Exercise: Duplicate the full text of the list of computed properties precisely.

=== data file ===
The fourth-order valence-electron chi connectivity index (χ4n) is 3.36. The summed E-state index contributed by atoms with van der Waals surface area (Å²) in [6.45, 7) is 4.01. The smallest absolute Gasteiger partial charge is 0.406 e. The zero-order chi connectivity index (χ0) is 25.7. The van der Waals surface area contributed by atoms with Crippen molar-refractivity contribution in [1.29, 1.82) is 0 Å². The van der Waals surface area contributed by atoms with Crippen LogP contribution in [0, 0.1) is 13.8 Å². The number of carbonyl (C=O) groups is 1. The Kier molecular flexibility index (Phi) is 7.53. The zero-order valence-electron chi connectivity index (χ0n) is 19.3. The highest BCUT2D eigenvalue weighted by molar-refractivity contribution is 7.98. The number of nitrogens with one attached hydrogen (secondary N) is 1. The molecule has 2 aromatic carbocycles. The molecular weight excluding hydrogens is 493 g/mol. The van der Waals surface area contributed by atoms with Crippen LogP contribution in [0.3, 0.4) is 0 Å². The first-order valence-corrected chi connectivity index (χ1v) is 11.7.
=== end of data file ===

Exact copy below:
The fourth-order valence-electron chi connectivity index (χ4n) is 3.36. The summed E-state index contributed by atoms with van der Waals surface area (Å²) in [6.45, 7) is 4.01. The smallest absolute Gasteiger partial charge is 0.406 e. The zero-order chi connectivity index (χ0) is 25.7. The van der Waals surface area contributed by atoms with Crippen molar-refractivity contribution in [1.29, 1.82) is 0 Å². The van der Waals surface area contributed by atoms with Crippen LogP contribution in [0, 0.1) is 13.8 Å². The number of carbonyl (C=O) groups is 1. The Kier molecular flexibility index (Phi) is 7.53. The zero-order valence-electron chi connectivity index (χ0n) is 19.3. The highest BCUT2D eigenvalue weighted by molar-refractivity contribution is 7.98. The number of nitrogens with one attached hydrogen (secondary N) is 1. The molecule has 2 aromatic carbocycles. The molecular weight excluding hydrogens is 493 g/mol. The van der Waals surface area contributed by atoms with Crippen LogP contribution in [0.3, 0.4) is 0 Å². The first-order valence-corrected chi connectivity index (χ1v) is 11.7.